Modern-day Angela is filmed mostly in her car, constantly driving from one task to the next for her wealthy employers (who naturally expect her to work incredibly long hours for a pittance, while they make far more money themselves), and the camera work here lends an almost video-blogging aspect to the film, as if the many scenes of a tired, grumpy Angela endlessly driving from job to job start to look like they should be part of her social media. Meanwhile she uses digital filters to appear as a bald-headed, mono-browed joke of a man, the sort who worships misogynistic hate-mongers like Tate (who she references in this persona), which she intends as a sort of joke, but which obviously also allow the put-upon Angela to indulge in some much-needed angry venting, and perhaps also a way of purging some of that same bigotry she encounters herself in her daily grind. That she’s running from job to job to record interviews with workers for a multi-national company who were injured in the job (for a work safety film!), while she herself is so overworked she falls asleep at the wheel, just adds to a relentless sense of a treadmill and little changing for most people, always at the mercy of the whims of the rich and powerful employers.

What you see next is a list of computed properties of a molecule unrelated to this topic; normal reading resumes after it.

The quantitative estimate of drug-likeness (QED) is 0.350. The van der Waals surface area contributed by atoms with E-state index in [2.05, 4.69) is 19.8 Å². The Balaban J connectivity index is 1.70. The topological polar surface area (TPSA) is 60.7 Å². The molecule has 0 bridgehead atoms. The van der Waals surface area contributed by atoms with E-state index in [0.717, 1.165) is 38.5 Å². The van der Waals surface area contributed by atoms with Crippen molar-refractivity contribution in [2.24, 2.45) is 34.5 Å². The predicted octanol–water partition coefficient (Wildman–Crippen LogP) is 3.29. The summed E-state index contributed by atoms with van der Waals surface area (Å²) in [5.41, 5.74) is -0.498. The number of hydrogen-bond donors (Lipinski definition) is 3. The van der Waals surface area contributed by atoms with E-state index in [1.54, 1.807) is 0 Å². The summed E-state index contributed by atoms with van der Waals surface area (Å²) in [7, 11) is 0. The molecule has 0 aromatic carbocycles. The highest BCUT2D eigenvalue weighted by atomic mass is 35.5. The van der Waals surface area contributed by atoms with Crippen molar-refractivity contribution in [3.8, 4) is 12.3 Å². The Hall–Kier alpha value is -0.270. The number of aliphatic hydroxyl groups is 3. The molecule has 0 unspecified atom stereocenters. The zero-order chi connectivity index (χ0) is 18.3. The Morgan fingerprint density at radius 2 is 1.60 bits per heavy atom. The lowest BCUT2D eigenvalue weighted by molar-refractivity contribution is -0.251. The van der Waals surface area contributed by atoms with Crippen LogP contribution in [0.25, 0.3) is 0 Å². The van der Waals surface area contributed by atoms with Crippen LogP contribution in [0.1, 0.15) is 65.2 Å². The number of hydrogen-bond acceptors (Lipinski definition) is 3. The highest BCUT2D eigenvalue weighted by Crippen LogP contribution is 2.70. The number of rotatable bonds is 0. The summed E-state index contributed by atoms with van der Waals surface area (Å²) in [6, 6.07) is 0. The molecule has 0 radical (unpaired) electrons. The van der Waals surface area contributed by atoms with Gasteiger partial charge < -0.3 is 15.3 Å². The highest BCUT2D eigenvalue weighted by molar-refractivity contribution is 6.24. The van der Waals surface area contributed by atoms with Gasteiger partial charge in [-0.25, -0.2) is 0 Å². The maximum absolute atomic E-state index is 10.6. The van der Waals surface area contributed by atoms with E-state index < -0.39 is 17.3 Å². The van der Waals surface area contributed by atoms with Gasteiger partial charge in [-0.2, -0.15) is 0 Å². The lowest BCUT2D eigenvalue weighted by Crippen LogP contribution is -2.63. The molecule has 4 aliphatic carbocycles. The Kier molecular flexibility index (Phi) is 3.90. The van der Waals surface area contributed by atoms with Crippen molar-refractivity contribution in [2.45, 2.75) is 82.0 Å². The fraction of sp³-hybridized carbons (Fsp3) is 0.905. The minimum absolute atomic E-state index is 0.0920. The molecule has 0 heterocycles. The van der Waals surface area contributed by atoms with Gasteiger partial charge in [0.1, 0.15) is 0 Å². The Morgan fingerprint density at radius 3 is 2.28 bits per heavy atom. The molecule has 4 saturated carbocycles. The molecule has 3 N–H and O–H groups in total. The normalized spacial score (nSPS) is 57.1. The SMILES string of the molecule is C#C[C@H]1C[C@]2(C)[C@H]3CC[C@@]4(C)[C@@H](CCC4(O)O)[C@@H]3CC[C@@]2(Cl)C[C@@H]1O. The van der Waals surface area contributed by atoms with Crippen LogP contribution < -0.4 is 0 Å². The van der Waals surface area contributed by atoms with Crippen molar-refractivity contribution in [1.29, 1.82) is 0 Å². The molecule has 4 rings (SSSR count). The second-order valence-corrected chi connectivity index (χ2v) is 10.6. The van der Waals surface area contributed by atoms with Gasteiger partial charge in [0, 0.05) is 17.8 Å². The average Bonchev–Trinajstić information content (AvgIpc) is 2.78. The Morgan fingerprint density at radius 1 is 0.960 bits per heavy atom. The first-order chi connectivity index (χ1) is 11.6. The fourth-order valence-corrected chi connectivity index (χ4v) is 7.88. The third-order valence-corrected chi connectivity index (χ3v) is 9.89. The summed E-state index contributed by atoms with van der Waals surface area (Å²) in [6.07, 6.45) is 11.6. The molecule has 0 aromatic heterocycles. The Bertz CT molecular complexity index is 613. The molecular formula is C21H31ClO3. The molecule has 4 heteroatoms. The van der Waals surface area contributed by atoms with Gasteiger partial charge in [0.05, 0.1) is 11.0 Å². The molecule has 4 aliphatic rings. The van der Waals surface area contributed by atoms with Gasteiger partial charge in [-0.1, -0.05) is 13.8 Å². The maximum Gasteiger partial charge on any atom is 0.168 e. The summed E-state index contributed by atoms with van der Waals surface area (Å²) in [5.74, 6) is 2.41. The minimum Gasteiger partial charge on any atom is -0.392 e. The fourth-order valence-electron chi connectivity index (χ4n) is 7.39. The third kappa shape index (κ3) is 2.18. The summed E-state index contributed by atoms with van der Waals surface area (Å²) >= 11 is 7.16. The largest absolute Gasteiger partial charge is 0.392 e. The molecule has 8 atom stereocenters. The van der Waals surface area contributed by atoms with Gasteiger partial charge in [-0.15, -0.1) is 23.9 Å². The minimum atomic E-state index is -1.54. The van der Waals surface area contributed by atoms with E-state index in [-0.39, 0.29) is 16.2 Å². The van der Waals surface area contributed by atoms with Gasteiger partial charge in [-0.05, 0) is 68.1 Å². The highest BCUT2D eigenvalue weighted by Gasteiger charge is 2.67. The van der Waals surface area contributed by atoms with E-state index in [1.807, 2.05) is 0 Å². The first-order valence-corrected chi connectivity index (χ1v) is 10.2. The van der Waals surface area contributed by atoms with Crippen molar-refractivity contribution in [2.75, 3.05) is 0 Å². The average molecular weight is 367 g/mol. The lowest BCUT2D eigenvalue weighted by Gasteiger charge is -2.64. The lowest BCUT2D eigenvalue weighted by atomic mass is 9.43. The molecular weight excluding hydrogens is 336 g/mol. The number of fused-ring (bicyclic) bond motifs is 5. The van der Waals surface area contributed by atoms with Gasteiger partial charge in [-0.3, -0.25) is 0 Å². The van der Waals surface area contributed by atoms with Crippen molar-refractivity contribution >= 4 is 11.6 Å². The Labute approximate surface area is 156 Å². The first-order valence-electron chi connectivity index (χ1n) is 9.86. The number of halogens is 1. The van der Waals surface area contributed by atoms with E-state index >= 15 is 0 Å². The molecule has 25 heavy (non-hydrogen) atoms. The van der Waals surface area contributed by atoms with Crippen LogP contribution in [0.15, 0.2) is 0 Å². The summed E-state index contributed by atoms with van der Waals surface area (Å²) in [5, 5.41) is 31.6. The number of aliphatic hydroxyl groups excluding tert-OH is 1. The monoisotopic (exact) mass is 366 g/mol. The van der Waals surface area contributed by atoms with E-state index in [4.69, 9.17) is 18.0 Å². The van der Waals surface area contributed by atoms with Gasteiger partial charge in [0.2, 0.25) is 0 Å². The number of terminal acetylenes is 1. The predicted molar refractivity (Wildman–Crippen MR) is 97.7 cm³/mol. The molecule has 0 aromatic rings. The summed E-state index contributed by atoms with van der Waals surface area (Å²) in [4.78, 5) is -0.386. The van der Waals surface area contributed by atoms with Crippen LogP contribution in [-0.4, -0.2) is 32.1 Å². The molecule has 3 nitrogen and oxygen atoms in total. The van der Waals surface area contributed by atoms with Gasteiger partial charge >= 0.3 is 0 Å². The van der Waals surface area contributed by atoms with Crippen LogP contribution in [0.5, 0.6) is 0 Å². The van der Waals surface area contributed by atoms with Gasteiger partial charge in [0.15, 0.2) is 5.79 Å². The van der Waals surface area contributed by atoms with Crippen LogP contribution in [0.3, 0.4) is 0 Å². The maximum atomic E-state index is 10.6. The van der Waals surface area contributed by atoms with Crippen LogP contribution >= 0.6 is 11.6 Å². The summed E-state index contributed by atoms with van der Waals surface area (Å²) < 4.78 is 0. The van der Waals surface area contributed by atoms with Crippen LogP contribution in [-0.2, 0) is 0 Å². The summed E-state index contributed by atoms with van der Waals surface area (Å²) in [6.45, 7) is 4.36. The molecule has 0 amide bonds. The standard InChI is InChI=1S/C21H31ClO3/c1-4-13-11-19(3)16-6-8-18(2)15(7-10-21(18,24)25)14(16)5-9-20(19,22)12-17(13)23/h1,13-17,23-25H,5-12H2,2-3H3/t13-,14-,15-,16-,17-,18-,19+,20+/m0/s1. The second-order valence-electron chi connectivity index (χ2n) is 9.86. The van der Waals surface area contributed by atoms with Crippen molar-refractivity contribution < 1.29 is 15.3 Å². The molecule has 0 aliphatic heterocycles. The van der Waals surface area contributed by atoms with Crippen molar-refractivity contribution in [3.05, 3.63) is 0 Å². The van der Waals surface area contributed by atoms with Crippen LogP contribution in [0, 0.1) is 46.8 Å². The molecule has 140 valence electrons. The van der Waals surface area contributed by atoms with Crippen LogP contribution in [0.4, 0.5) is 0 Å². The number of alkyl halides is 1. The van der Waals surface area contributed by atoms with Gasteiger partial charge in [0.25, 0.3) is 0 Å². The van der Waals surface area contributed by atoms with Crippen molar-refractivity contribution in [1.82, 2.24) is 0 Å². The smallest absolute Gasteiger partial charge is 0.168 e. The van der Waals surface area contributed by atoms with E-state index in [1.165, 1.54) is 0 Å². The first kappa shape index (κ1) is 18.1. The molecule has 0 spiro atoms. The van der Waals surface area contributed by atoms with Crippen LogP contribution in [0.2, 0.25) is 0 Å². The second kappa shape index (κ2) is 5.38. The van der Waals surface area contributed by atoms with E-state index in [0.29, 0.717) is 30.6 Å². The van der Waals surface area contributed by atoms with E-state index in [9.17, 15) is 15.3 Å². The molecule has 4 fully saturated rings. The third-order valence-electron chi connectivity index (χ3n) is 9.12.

Jude employs an incredible array of visual styles and flourishes – from a sharply contrasted, documentary black and white to the washed out colours of older film stock for the 1980s Angela, to the artificial filters of the social media segments, making great use of cuts and jumps, but also unafraid to sometimes lock the camera into one view for a very long scene (one of the injured workers telling his story, then again, then again, multiple takes so the company can then edit his words to suit themselves, not the truth), making it a visual smorgasbord of cinema and modern multimedia.

It’s often in your face, rude and crude in places, and the feeling that between the 1980s and modern-day Angela’s world very little has changed, that if anything life has just become grimmer and harder for many more can be overwhelming (especially given the very long running time), yet it is leavened with a lot of dark humour and satire. In some places it is examining the way a lot of people have to live and work now, holding up a mirror in a way many social-realist directors would recognise, but in other moments it is holding up a dark, twisted, Funhouse distorting mirror, as much satire as it is commentary. It’s clearly not a movie for everyone, but many cinephiles will find this highly unusual and fascinating work.

This review was originally penned for Live For Films